My neighborhood is a tragedy. Not that I don't like it. I do. It's multiracial, multiethnic, vibrant and interesting. Not too long ago, the neighborhood was mostly black. Now it's all mixed up: white, Hispanic, African, African American and a bit Asian. The whites and the Asians seem to own almost everything.
The nearest grocery store is owned by a Korean. The dry cleaner up the street is also owned by a Korean. Two blocks away is a store that sells Italian gourmet specialities. It's owned by a Korean, as is, by the way, the place I go for southern-style barbecued ribs. A nearby Italian restaurant is owned by Iranians, but the Chinese and Ethiopians have their places, too. Throw in a couple of Hispanic groceries, and there you have it: my neighborhood.
Walking the streets, I ask myself how this has happened -- how is it that stores that should (or could) be owned by blacks are not? It seems that an entire generation has been passed over. Mom-and-pop stores that were once owned by Italian or Jewish immigrants have passed to Koreans or Vietnamese. These stores are the lowest rung on the entrepreneurial ladder, the way out of poverty for wave after wave of immigrants -- but not, in any numbers, for blacks.
I talk to the grocery store owner. Her English is still not particularly good. She works all the time, day and night, and sometimes I find her slumped at the cash register. When she is sick, other Koreans appear to relieve her, sometimes after working at other jobs. Somehow, the store never closes.
In New York City, blacks and Koreans have been going at one another. A Haitian woman complained that she had been manhandled in a Korean grocery store. Two stores were boycotted, and soon the merchants of produce were fighting the merchants of hate. One of the boycott's leaders is Robert (Sonny) Carson, a convicted kidnapper and an ecumenical bigot. Asked not too long ago if he was an antisemite, he said no -- he was "anti-white."
In 1988, a similar Asian-black confrontation erupted in Washington. Here, a Chinese grocery store owner (initially denounced as Korean) was accused of pulling a gun on a black customer. A minister, the Rev. Willie Wilson, organized a boycott. As in New York, the boycott took on racist overtones, and again like in New York, too many black leaders just looked the other way. In Washington, these are some of the same politicians who are now calling for a return to morality.
Koreans and African Americans may well have cultural differences. The Asians seem curt. My dry cleaner deals with me as if I'm not there. She "sirs" me all the time, but has never asked me a single question or attempted small talk. She does not know my name, never remembers that I like my shirts in a box and not on hangers. When blacks complain about Asians, I think I know what they mean. Still, my shirts come back clean.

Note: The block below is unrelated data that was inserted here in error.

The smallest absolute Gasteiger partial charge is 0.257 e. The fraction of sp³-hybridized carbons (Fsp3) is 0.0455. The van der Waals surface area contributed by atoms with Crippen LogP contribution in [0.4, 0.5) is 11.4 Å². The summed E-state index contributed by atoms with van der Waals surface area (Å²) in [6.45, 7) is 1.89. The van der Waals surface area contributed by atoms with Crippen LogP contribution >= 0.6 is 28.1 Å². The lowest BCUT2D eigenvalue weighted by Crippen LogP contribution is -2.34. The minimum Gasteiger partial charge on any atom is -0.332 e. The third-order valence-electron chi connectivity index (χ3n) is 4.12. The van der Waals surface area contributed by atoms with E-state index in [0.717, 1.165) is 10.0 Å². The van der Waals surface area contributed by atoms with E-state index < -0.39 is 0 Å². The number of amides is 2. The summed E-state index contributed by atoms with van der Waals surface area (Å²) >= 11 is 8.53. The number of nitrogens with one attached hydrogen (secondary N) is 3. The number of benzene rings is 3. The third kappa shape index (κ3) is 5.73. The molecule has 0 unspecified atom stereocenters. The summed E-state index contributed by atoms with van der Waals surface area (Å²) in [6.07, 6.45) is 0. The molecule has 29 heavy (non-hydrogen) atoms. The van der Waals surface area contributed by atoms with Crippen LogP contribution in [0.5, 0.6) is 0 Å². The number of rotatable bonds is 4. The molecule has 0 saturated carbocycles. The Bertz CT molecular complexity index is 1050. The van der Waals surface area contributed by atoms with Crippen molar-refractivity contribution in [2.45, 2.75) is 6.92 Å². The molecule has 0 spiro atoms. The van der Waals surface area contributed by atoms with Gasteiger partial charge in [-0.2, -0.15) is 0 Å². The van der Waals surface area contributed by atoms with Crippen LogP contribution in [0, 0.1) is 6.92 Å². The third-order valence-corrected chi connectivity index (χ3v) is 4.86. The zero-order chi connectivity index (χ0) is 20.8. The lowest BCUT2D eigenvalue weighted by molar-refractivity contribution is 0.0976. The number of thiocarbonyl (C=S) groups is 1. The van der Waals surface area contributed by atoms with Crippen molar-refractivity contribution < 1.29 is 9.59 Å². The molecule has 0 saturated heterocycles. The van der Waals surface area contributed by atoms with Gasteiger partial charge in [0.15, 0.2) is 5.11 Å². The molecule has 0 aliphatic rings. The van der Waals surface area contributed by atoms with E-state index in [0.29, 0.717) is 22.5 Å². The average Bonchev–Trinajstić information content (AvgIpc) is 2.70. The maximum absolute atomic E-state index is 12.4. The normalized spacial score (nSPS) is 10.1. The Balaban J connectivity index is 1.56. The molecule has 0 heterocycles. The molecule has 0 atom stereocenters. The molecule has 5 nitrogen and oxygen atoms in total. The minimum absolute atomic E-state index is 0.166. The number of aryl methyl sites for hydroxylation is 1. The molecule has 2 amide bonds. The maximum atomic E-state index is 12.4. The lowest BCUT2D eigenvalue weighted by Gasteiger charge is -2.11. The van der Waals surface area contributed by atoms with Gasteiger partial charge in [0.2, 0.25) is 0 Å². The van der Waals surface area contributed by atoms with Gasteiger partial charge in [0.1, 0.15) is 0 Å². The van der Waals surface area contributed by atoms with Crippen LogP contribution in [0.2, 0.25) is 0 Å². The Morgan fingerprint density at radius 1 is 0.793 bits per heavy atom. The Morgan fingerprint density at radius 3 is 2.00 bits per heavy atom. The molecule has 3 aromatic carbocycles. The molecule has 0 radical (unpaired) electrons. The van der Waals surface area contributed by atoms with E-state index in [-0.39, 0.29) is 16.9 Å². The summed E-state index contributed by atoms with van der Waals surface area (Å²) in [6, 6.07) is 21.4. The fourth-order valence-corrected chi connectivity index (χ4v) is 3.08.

And yet, what a diversion all this picketing and boycotting is. And what a tragedy to boot. In New York, Washington and other cities, certain blacks talk about Asians as if they were involved in a conspiracy against them: Where do they get the money to buy these stores? Certain black leaders curse Asians or, just for good measure, Jews. They are constantly on the lookout for scapegoats. They have so thoroughly accepted the ethic of victimization that they blame others for a situation that they themselves can rectify: open some stores.
Of course, it's never that easy. The obstacles are two: financial and cultural. Government programs can deal with the former, honest leadership with the latter. It seems the cultures of certain Asian peoples are more amenable to the entrepreneurial system than those of poor blacks, still injured and hurting after years of racial discrimination. But if culture represents a hurdle for some -- but hardly all -- blacks, then scapegoating just raises it. It does no one any good to denounce Asians or to deal in rank racism. And black leaders who are more attuned to their constituents' sense of victimization than they are to a cure for their plight, are doing no one any good either.
The question I ask myself as I walk my neighborhood also occurred to Spike Lee, the black filmmaker. In "Do the Right Thing," his street characters -- Sweet Dick Willie, Coconut Sid and ML -- ponder how newly arrived Koreans can own stores in black neighborhoods. "Either them Koreans are geniuses or we blacks are dumb," says ML. Coconut Sid has the all-too-conventional answer: "It's gotta be 'cause we're black. No other explanation, nobody don't want the black man to be about s---."
"Old excuse," says Sweet Dick Willie.